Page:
This past fall I taught an undergraduate course on American material culture. It was my first go at this type of course. I’ve taught “traditional” history courses covering everything from medieval & early modern Europe to American women’s history (my main academic training was in this field), and the various US surveys. Public history and museum studies are my strength though, since it is in this field that I keep most up to date. Over a year ago, when the chair of the department and I were discussing some additions to the public history certificate program I suggested a material culture class. Little did I know what I was getting myself into.
Just think about it…I’m serious, really think about it…what would you include in a survey class on American material culture? Is your mind blown yet? If it isn’t you didn’t think about it hard enough. At least I was limited to American material culture, so that narrowed down to say, oh, 500 years give or take. I didn’t include many native items because as it was, I was skimming over centuries of European-American material culture, how could I do justice to the varied nations that lived here prior to contact? That topic would have to wait for another course. So then I needed to figure out what kinds of material culture would we discuss in the class. Works of art were cut—art history courses would fill that gap—but still that left decorative arts, arms and armaments, tools and machinery, transportation, architecture, textiles and costume, and even household appliances. And that’s just a short list. In the end, I decided to focus much of the class on decorative arts with the thought that if the students were to enter the museum field, this class of objects were what made up much of small to medium sized museum and historical society collections. If I teach the course again, however I think I will expand the scope to include more “industrial” material culture, or what Chenhall’s nomenclature calls “Tools & Equipment for Materials.” Since the further we are removed from the process of making objects, the more difficult it is to understand the culture that created and used them.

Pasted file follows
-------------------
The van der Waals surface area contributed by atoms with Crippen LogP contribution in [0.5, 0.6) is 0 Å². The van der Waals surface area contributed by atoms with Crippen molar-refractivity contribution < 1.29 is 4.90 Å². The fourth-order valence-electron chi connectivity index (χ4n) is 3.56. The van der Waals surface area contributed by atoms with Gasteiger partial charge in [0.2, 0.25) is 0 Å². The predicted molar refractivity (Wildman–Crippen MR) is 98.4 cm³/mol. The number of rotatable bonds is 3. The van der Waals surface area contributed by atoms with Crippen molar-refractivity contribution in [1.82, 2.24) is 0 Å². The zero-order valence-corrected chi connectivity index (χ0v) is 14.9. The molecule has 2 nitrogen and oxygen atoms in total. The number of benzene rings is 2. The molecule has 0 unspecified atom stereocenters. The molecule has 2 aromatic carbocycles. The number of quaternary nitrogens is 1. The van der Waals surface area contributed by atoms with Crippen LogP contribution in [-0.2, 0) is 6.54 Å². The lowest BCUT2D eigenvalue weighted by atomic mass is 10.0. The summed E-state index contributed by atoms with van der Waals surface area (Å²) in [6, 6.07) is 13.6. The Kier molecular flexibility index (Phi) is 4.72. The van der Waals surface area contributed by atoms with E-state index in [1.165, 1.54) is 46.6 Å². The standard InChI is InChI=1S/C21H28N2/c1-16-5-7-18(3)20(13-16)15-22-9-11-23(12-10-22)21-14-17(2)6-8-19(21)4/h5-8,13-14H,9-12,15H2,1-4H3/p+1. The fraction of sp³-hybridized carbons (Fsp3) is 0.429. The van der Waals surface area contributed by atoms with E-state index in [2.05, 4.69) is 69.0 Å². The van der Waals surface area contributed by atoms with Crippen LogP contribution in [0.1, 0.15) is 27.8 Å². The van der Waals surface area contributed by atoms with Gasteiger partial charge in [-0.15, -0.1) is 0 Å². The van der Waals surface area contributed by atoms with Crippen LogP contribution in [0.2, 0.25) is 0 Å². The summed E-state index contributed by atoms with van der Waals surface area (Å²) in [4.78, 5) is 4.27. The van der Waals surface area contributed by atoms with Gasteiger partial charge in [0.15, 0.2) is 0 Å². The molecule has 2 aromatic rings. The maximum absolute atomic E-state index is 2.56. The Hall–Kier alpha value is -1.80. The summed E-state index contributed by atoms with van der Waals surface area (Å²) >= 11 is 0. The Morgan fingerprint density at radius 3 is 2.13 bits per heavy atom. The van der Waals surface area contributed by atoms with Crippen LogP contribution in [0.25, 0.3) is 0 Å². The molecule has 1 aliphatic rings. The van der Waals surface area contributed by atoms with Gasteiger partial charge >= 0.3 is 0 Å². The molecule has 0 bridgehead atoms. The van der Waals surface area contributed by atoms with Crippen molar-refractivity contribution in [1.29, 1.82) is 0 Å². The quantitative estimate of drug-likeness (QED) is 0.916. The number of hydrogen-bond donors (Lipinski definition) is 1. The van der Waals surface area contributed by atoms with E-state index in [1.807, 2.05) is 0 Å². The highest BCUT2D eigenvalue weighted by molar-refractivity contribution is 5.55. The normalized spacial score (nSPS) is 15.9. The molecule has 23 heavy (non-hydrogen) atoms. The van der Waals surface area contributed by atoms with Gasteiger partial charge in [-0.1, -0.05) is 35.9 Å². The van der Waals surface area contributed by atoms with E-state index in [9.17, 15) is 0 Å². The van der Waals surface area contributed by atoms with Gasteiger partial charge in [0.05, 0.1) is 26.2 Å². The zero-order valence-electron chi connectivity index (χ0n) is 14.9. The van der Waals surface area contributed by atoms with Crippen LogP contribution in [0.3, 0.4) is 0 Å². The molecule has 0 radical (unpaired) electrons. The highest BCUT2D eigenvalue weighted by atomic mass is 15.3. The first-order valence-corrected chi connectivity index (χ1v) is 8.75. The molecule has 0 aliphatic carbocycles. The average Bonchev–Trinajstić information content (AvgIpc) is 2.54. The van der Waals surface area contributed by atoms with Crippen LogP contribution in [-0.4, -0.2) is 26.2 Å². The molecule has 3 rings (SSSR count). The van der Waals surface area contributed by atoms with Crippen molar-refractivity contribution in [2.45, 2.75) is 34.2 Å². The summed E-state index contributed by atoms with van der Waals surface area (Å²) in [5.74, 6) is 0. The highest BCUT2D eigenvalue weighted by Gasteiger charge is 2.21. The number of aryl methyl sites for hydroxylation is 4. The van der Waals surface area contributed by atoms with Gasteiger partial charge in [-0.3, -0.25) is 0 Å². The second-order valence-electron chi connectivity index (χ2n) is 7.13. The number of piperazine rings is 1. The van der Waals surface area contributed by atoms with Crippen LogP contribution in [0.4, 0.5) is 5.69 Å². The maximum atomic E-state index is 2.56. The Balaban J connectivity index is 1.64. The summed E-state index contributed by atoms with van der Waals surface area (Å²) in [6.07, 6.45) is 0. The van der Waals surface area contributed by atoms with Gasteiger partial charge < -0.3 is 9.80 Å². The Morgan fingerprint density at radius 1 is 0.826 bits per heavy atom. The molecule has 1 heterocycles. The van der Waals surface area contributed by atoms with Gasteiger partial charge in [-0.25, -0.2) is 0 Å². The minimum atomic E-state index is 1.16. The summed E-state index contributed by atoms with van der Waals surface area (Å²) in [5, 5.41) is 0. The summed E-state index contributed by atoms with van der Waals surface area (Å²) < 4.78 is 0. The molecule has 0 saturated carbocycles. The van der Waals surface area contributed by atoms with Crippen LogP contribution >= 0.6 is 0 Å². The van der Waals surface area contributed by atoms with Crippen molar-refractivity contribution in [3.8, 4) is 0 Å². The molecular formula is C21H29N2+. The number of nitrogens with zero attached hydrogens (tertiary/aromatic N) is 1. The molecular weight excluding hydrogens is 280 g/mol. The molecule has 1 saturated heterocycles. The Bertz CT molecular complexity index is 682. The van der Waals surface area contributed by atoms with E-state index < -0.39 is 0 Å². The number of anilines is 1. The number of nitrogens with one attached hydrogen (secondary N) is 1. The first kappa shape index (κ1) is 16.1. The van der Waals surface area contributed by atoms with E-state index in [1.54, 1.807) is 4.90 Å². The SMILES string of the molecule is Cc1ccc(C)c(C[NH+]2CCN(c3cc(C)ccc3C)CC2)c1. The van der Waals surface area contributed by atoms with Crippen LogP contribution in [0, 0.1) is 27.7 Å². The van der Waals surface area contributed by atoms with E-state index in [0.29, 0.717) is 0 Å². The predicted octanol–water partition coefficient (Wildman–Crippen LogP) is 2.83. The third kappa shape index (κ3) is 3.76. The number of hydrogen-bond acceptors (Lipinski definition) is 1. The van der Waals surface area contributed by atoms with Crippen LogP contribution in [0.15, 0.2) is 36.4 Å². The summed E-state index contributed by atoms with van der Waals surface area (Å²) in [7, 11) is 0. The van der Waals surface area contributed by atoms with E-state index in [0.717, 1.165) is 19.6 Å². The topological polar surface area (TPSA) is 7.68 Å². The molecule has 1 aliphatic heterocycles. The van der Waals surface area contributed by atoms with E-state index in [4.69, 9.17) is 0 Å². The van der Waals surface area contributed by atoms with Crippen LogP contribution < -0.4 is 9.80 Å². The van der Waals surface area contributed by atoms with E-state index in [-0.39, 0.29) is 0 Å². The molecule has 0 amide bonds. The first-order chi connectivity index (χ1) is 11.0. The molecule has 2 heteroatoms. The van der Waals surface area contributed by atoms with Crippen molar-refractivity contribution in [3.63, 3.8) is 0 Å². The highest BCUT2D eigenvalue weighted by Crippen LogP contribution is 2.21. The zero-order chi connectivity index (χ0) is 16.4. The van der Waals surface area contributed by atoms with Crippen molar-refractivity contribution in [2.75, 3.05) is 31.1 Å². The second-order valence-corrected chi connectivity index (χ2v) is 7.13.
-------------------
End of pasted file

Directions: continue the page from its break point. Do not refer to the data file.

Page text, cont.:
One of the biggest challenges of the class was not explaining the various styles, influences and regional differences found in American decorative arts. Nor was getting the students to identify the differences between them (after all, isn’t that what school teaches one to do, parrot “correct” answers back to the instructor?). What I found I was repeating over and over was, “yes, but what does it mean?” Sure, early 19th century American style was influenced by discoveries at Pompeii and Herculaneum but why? Yes, the early 20th century moved from the fluidity of art nouveau to the sleek, hard surfaces of art deco almost overnight, so what?
Just as “traditional” history courses use the the short answer in exams – the who, what, where, when, why (or significance) of an event, place or person; material culture studies requires the same kind of analysis. Just because you can tell me the glass jug pictured was mold-blown with applied handle in the second quarter of the 19th century likely in Pittsburgh and falls within the Classical Revival style, that does not tell me why this object is important. At its core, that is what museums do and that is what people who want to work in museums need to understand. Yes, knowing WHAT you have in your collections is important but equally important is knowing WHY those objects exist in the first place. That is how we can make history relevant to people through objects.